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Israel’s Joint List splits into 2 election alliances

Dr Ahmad Tibi, Member of Knesset seen at Middle East Monitor's 'Jerusalem: Legalising the Occupation' conference in London, UK on 3 March, 2018 [Jehan Alfarra/Middle East Monitor]
Dr Ahmad Tibi, Member of Knesset seen at Middle East Monitor's 'Jerusalem: Legalising the Occupation' conference in London, UK on 3 March, 2018 [Jehan Alfarra/Middle East Monitor]

Israel’s Joint List has split into two separate alliances ahead of the country’s upcoming general election, with Ta’al head Ahmad Tibi backing down on his determination to run alone.

With just moments to spare before the deadline to declare their electoral slates last night, the former Joint List parties announced that they would contest Israel’s general election on 9 April as two alliances.

The first is to be comprised of the Arab Movement for Renewal (Ta’al), headed by Ahmad Tibi, and Hadash, headed by Ayman Odeh. The second alliance will be comprised of the former Joint List’s two remaining parties: the National Democratic Union (Balad) and the United Arab List (Ra’am).

The Ta’al-Hadash alliance will be jointly led by Odeh and Tibi and will feature seasoned Knesset members (MKs) Yousef Jabareen and Aida Touma-Sliman, as well as a host of new faces. Ofer Cassif was placed fifth on the slate, replacing Dov Khenin as the party’s only Jewish-Israeli candidate, the Times of Israel reported.

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Despite agreeing to be co-leaders of the new alliance, that Tibi has been placed second on the ticket will likely be seen as a blow for the veteran MK, who until yesterday was adamant that his Ta’al party would run alone. Tibi broke away from the Joint List in January, citing disagreements with the other parties over the distribution of seats within the alliance. Odeh slammed Tibi’s decision, saying: “[Israeli Prime Minister Benjamin] Netanyahu is the one who would like to see the Joint List break apart most, and the extreme Right would love to divide and rule the Arabs.”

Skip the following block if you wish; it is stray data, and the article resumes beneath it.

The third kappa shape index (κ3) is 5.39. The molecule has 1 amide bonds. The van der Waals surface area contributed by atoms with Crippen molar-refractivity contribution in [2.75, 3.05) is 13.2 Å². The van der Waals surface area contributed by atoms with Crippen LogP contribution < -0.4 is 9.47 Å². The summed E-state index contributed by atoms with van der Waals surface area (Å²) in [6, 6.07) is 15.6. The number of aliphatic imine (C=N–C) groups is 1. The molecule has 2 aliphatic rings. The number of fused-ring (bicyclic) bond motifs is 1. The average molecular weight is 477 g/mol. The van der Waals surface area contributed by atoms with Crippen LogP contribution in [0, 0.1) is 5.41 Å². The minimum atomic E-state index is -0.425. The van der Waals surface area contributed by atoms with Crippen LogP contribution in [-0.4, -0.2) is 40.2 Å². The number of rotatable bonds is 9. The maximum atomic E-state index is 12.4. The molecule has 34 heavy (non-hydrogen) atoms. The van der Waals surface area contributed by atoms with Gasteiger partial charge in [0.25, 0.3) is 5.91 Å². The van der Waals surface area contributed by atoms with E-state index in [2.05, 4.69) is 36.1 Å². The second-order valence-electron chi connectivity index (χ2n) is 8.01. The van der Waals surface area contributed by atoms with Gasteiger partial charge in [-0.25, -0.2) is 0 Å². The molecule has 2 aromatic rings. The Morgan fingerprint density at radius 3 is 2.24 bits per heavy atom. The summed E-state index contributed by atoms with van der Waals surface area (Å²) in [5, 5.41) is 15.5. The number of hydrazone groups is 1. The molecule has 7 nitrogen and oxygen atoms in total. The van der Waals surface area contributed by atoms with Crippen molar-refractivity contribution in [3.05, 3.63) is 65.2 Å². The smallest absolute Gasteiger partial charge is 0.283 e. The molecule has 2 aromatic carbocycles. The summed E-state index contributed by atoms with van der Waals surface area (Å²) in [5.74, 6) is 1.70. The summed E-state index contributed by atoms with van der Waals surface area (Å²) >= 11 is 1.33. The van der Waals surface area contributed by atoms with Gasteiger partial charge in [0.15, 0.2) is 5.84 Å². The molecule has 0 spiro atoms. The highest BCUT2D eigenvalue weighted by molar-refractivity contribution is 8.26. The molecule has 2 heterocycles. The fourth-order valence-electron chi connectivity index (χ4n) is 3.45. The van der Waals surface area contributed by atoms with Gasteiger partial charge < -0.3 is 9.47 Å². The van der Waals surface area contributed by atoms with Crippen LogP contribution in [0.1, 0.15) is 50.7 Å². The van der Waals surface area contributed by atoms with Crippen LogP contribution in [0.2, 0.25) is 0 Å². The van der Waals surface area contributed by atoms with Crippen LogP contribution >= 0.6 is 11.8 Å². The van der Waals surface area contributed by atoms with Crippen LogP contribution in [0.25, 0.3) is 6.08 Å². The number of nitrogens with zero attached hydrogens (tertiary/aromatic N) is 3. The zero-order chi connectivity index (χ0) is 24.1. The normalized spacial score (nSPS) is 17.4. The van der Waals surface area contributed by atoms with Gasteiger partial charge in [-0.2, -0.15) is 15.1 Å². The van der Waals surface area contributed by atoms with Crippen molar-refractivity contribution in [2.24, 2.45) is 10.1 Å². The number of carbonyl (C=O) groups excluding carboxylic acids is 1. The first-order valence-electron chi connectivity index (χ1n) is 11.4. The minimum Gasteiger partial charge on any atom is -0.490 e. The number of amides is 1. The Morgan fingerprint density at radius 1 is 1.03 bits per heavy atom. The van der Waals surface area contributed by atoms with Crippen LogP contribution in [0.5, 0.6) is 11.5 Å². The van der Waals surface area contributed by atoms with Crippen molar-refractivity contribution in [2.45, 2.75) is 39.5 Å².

Initially, there was concern that Ta’al would not meet the 3.25 per cent of the vote – which usually translates into four seats – needed to sit in the 120-seat Knesset. However, early polls demonstrated that Tibi could win 43 per cent of Palestinian citizens of Israel’s vote, compared to only 38 per cent for the remainder of the Joint List, which would have translated into about six seats.

Less is known about the second alliance comprised of Balad and Ra’am. Ra’am is generally popular with Palestinian Bedouin voters, most of whom live in the Negev (Naqab) desert in southern Israel, and is seen as supporting Palestinian national positions. Balad is also a nationalist party, meaning the two parties’ shared values make them a natural fit for cooperation.

In yesterday’s negotiations, Balad and Ra’am were reluctant to join forces with Hadash – whose communist roots differ greatly from the two parties’ nationalist outlook – without bringing Ta’al back into the fold and reinstating the full Joint List. Mtanes Shihadeh, who earlier this month secured the top spot on Balad’s slate, said that “there are points that we do not agree on [with Hadash] in terms of policy and list formation”.

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Yesterday’s deadline to declare the slates saw a frenzy of activity from all parties contesting the upcoming election. The biggest shock came from Israel’s centre, as Benny Gantz’s Israel Resilience (Hosen L’Yisrael) party joined forces with Yair Lapid’s Yesh Atid party. Announcing in a statement that the pair had held “marathon, all-night talks”, the new Blue and White (Kahol Lavan) alliance will see Gantz and Lapid rotate the premiership, each serving for two and a half years.

Two polls conducted since the announcement have suggested that the new alliance could oust Netanyahu’s Likud party from government. A poll by Israel’s Channel 12 showed that Kahol Lavan would get 36 seats in the next Knesset, while Likud would receive 30. Channel 13’s poll, meanwhile, predicted Kahol Lavan would get 36 seats, compared to 26 for Likud.

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